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Wednesday, March 23, 2016

You can learn some facts about Max tire pressure by reading your tire

I found significant discussion on tire 'maximum pressure" on a forum thread on a new Michelin tire. One problem is that the new tire is not yet available in the market so getting confirmation on what the tire has for markings on the sidewall was based on second hand information from various Michelin sources. Despite these problems I felt it might be instructive to review the relationship between load capacity and inflation pressure.

The following was posted:


The Michelin LTX M/S2 P235/75R15XL 108T carries its rated load at 41 PSI. Yet the maximum pressure stated on the tire is 50 PSI. There is no load capacity increase above 41 PSI.
Tire Rack has a good explanation of the maximum load for a tire
Tire Tech Information - Tire Specs Explained: Maximum Load


As I have previously reported the numbers associated with the "complete" size nomenclature are very important. In the above thread there were a number of readers confusing the inflation associated with the max load capacity with a statement on the tire about safety and tire inflation. When discussing Load and inflation it should be easy to read the tire as the max load and the inflation needed to support that load are clearly stated together.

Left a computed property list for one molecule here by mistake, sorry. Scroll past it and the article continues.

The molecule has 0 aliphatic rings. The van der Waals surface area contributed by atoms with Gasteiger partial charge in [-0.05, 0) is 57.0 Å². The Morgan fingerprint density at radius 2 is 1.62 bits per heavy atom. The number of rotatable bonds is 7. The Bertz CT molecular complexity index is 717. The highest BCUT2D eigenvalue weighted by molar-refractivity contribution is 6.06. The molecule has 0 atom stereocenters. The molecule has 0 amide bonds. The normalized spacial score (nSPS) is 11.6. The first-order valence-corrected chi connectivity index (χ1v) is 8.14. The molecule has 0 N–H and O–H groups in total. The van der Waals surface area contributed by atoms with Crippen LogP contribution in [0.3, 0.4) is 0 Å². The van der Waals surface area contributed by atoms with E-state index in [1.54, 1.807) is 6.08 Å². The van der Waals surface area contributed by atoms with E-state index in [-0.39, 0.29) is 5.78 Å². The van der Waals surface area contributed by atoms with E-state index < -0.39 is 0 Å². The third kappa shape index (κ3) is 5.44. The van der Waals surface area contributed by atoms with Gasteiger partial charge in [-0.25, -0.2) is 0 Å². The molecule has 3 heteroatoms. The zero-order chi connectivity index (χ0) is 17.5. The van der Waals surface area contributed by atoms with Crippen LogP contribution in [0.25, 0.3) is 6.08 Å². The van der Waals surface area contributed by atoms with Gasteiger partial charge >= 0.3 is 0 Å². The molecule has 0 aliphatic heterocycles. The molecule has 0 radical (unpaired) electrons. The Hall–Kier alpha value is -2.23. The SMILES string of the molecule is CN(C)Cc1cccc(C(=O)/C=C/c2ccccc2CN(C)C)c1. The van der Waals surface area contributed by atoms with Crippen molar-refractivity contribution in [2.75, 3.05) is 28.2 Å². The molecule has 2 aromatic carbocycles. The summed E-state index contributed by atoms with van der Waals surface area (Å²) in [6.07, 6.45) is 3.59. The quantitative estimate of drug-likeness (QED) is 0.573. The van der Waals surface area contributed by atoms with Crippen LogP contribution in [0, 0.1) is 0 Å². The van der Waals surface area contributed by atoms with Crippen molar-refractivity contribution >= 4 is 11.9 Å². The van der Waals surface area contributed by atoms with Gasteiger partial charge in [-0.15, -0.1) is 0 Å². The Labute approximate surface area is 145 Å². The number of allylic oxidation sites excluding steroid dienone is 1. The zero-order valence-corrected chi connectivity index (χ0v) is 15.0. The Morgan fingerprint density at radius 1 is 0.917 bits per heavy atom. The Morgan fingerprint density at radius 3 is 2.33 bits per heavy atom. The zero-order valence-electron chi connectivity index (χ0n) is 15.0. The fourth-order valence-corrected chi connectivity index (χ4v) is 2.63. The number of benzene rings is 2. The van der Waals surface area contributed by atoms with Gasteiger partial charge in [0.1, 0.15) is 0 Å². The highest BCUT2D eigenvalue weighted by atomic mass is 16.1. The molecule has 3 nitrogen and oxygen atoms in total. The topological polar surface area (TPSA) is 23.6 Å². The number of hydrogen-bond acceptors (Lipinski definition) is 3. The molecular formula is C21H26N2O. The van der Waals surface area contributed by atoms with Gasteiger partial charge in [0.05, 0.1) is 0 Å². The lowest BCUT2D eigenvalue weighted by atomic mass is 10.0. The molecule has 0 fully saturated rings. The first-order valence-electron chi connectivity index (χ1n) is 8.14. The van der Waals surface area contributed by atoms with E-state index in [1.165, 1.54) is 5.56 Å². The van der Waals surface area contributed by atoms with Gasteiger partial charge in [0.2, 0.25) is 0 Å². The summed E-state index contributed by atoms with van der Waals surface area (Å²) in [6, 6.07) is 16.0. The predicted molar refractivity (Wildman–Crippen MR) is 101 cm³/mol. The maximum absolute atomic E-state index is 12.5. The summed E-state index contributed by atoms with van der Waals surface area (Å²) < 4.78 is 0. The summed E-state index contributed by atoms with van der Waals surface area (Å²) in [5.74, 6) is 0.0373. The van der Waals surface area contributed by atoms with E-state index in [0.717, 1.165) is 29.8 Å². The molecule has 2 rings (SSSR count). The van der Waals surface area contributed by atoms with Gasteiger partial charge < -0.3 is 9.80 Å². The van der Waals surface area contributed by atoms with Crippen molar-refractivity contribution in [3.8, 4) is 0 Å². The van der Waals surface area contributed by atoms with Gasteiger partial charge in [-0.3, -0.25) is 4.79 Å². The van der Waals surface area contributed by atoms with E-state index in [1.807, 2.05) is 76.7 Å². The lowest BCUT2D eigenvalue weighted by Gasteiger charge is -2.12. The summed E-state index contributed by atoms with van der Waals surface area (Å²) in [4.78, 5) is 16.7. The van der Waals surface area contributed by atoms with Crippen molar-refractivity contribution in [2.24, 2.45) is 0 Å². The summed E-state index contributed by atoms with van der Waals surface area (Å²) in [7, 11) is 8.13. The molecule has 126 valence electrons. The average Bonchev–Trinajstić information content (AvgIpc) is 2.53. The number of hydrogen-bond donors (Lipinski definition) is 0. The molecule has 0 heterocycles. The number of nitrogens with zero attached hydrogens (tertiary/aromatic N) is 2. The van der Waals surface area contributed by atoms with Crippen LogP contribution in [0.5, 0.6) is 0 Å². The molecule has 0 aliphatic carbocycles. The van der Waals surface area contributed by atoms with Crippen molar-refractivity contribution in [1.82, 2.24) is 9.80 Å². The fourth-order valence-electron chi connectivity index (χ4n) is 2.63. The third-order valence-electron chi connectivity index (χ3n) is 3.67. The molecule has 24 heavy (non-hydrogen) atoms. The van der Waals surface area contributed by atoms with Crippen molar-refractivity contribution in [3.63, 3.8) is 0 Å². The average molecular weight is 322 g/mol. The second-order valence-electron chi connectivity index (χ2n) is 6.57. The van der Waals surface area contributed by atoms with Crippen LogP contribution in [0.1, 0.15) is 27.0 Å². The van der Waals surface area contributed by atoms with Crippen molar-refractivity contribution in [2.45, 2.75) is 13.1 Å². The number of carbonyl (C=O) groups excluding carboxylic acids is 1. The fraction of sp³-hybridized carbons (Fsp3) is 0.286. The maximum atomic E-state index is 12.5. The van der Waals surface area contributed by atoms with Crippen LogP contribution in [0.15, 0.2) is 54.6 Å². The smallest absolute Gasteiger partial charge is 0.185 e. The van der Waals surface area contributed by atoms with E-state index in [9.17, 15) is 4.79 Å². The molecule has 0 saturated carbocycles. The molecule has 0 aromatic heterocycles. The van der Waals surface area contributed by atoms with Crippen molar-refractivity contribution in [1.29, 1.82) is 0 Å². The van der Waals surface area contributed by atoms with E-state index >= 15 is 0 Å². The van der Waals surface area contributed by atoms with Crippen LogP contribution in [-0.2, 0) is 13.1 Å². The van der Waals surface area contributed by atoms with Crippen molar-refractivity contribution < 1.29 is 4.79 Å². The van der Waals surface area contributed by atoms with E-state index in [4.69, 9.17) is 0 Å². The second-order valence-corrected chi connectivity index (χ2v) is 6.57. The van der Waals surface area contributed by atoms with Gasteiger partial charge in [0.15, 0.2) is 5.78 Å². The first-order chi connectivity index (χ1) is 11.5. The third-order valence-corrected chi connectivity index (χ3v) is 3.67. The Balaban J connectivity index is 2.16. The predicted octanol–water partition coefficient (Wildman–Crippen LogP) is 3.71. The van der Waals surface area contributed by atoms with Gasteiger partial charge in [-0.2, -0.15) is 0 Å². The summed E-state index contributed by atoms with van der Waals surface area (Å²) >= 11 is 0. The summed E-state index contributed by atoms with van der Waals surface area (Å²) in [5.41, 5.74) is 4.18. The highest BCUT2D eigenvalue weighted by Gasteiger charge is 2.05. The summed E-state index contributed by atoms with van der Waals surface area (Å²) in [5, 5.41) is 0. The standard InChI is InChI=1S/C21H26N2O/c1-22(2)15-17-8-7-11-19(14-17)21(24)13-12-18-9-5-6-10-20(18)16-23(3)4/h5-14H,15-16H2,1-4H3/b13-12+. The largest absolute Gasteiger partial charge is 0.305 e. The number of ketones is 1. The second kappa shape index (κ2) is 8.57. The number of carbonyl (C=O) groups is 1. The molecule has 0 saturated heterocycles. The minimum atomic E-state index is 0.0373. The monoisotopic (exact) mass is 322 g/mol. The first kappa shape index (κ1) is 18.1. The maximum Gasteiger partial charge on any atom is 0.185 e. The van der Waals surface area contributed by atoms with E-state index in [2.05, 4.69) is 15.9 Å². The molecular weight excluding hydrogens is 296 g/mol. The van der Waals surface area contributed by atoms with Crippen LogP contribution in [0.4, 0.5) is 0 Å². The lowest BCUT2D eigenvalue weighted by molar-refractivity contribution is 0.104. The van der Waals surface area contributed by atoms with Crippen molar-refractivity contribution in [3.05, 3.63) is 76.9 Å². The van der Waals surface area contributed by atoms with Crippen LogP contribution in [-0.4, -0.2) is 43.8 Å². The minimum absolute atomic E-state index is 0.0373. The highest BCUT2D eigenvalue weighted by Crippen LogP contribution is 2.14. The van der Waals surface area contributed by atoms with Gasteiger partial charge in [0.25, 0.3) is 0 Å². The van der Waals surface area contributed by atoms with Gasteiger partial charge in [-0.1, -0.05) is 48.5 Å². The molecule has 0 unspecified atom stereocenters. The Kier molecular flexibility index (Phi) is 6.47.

There is also a "Safety Warning" on many passenger and similar info on LT tires that includes a statement about "max inflation" but that number is really the max pressure that should ever be used when inflating a tire to ensure proper seating of the tire bead against the rim. This number is not associated with the load carrying capacity of the tire.

Here is a sample Safety Warning from a Performance 16" passenger tire



Here is the Load and inflation information, again for a passenger tire



Now while the above are from a passenger tire that was convenient for me to get pictures of, I know that you should see similar on your ST or LT type tires.

I think you may learn a bit more about your own tires if you take a moment to read the information provided. Knowing what tires say on the sidewall can help avoid making mistakes when assumptions are made.

 It might be a good idea to take a few minutes to go and read your tire sidewall. You might be surprised what you can learn.